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FAA Releases Long-Awaited Small Drone Regulations That Will Affect The Construction Industry

Posted by Nicole Liotine | May 18, 2017 | 0 Comments

It's a bird, it's a plane … wait … it's a drone!

In today's modern age of hi-tech technological advancements, drones — also referred to as unmanned aerial vehicles (UAV) or unmanned aircrafts (UA) — are becoming increasingly commonplace. What was once a creation used only by the National Aeronautical Space Administration (NASA) and the military, can now be purchased by individuals at places like Amazon.com and Best Buy.

Numerous industries are using drones, too. For example, the paparazzi use drones to take photos of celebrities so they can avoid the confrontation with stars who do not want to be photographed. Many wedding planners also utilize drones to take wedding pictures from the sky.

Drones are also widely used in the construction industry. In fact, the construction industry was one of the first to employ drones outside of the armed forces because drones have proven incredibly useful in tracking the progress of large construction projects and performing aerial site surveys.

Given the growing popularity of drone use, Congress passed the Federal Aviation Administration (FAA) Modernization and Reform Act in 2012. The Act charged the FAA with the task of creating and implementing regulations to provide for the safe use and integration of drones into the national airspace system as soon as possible, but no later than the end of September 2015.

The FAA did not meet that deadline, but in late June of this year, the FAA finally released its Small UAS (drone) regulations which took effect on August 29, 2016. Here's a brief overview on what contractors need to know about these new FAA regulations:

  • The types of drone operations covered by the regulations include aerial photography and building inspections.
  • All drones used for construction purposes must weigh 55 pounds or less and must be registered. Contractors can register their drones here.
  • Anyone piloting a drone must have a remote piloting certificate with a small drone or UAS rating, or be operating under the direct supervision of someone who has that certificate. To qualify for the certificate, pilots must pass an aeronautical knowledge test administered by an FAA approved testing center, or have a part 61 pilot certificate other than “student pilot.” Drone pilots must also have completed a drone or small UAS training program within the past 2 years that was administered by the FAA. All pilots will be required to submit to and pass a security vetting process administered by the Transportation Security Administration (TSA).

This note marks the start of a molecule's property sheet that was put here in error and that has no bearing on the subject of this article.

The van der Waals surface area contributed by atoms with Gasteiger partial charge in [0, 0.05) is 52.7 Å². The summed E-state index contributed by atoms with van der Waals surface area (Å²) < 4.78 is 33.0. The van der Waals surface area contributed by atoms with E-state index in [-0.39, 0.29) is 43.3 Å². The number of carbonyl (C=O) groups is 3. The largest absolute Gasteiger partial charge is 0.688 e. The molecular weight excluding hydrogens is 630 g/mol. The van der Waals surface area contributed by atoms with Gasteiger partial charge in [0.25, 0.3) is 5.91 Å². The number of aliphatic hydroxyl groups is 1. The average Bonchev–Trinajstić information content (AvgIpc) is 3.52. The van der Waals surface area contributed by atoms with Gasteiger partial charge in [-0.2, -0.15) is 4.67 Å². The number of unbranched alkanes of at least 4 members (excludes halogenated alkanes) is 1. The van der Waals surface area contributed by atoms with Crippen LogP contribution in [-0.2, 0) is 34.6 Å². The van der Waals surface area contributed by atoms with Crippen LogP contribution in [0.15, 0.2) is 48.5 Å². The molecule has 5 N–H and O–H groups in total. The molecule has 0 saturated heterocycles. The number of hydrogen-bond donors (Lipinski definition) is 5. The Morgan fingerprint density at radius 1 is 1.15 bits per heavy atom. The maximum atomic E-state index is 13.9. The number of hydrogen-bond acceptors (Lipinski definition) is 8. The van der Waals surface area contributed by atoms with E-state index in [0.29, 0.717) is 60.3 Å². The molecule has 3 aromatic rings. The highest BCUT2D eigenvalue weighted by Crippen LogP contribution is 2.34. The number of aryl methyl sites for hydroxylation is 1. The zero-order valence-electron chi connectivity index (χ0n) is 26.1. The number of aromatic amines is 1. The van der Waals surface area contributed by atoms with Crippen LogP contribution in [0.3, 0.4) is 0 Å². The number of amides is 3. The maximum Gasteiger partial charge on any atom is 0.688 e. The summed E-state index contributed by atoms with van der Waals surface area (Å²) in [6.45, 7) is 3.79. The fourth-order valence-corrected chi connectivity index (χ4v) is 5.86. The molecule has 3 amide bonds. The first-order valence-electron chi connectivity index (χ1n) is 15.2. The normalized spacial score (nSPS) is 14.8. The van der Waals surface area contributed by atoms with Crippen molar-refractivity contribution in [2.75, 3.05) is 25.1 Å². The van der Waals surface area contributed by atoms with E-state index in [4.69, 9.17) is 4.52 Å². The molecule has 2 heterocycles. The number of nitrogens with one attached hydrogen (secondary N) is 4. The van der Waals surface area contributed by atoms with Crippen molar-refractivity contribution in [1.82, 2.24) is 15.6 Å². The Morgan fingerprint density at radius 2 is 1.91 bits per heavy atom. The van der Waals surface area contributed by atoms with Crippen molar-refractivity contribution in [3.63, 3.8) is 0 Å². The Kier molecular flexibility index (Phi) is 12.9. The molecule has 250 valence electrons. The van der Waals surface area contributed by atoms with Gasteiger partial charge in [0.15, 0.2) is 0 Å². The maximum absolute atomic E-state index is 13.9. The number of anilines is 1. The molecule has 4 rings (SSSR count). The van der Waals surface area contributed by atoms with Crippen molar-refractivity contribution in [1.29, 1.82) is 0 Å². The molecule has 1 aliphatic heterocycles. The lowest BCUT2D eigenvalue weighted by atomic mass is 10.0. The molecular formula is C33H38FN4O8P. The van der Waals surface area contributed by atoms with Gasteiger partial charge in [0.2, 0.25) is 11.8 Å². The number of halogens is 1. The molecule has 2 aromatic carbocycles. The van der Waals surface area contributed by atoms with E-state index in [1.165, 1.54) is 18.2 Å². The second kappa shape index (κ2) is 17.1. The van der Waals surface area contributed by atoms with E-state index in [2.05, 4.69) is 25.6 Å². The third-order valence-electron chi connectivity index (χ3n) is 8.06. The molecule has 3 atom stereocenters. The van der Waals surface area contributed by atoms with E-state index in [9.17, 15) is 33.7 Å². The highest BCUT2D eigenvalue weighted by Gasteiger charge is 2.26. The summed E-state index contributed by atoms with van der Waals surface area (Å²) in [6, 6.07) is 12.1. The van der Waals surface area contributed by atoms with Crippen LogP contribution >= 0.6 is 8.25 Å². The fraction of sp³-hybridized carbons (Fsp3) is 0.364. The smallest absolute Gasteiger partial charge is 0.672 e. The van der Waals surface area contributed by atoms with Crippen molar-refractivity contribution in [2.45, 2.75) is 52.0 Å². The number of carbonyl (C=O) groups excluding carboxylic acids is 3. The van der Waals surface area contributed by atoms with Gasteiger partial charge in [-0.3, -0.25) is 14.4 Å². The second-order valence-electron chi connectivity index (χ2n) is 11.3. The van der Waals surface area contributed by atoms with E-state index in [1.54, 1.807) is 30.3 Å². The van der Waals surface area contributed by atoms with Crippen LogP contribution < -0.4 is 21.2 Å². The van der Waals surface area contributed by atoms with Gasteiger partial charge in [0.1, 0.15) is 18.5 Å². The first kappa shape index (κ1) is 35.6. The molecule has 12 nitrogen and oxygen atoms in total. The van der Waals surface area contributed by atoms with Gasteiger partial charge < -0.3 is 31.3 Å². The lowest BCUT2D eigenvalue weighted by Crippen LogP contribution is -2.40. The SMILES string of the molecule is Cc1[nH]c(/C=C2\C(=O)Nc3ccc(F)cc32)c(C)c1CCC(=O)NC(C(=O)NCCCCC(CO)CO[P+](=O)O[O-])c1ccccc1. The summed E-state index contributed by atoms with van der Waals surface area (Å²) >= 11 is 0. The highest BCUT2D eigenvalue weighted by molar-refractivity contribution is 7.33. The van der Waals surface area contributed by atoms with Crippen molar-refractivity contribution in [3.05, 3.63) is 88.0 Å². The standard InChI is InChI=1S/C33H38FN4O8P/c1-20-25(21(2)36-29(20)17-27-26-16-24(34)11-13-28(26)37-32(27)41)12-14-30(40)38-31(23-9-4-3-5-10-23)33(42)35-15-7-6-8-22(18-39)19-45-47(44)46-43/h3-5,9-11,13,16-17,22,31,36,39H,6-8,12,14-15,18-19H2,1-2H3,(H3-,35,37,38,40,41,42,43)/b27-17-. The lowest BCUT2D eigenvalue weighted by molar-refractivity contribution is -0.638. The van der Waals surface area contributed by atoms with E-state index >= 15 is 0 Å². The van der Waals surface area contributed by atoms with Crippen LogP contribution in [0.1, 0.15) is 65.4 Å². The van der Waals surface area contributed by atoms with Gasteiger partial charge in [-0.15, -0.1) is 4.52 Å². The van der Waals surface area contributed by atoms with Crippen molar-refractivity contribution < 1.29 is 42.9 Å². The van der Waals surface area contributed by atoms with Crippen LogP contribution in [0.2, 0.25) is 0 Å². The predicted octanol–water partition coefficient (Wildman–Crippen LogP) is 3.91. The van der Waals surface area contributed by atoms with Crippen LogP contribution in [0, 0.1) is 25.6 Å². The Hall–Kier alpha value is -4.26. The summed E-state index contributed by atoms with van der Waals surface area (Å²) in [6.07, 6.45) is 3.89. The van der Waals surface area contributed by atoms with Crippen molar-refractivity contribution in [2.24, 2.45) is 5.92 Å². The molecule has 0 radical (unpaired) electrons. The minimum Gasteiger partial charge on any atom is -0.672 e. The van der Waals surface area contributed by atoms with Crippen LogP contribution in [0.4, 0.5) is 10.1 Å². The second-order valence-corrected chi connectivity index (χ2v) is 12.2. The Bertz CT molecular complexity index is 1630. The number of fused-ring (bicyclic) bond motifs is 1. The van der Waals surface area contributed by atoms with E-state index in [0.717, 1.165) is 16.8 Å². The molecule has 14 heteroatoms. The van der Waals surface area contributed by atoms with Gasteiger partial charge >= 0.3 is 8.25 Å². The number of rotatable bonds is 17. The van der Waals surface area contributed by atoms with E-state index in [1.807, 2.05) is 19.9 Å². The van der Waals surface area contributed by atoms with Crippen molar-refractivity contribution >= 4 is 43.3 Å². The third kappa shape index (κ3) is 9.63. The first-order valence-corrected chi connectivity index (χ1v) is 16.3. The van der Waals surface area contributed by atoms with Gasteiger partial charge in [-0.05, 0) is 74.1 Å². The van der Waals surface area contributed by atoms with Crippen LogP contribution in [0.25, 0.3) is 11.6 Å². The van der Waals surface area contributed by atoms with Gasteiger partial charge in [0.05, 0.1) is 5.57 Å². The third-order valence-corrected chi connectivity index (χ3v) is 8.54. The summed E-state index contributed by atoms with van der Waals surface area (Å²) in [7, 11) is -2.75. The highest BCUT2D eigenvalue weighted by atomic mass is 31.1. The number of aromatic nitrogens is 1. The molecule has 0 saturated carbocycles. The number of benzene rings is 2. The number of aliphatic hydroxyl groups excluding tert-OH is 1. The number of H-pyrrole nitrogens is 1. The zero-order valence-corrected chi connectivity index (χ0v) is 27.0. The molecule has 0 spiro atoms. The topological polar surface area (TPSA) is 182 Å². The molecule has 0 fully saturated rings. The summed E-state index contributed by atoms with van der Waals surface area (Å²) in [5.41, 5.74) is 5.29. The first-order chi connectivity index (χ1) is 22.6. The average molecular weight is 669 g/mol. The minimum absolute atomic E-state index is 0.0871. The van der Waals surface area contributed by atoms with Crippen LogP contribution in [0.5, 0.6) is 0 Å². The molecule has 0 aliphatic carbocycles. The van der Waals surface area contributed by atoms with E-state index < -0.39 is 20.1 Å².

• Drones must stay within view of the remote pilot in command or person manipulating the flight controls. Drones cannot be flown over individuals who are not a part of the construction project, inside a covered structure, or inside a stationary vehicle.
  • Drones can only be operated between dawn and dusk and must be equipped with anti-collision lighting.
  • Drones cannot be operated faster than 100 miles per hour or within 400 feet of any physical structure.
  • Drones can only be operated under conditions with a weather visibility of at least 3 miles from the control center.
  • Air traffic approval is required to fly drones in class B, C or D airspace, though drones can be flown in class G airspace without air traffic control approval.
  • Drones cannot be operated from an aircraft in motion or from a moving vehicle, unless the drone is traveling over a sparsely populated area.
  • Finally, and not surprisingly, drones cannot be used to carry hazardous materials, or be operated carelessly or recklessly.

Despite the numerous restrictions placed on drones used in the construction industry, many of these requirements can be waived if you demonstrate that you can operate your drone safely. For a waiver form, click here.

If you are a contractor who uses or wishes to use drones to complete your projects, or have any other construction law matter, contact the qualified attorneys at the HMS Law Group, LLP. Our skilled construction law attorney Rodney Moy has nearly two decades of experience representing clients in all types of construction matters, and is here to help you! We can ensure that you are in compliance with required rules and regulations or defend you and/or your company against liability if you are threatened with litigation.

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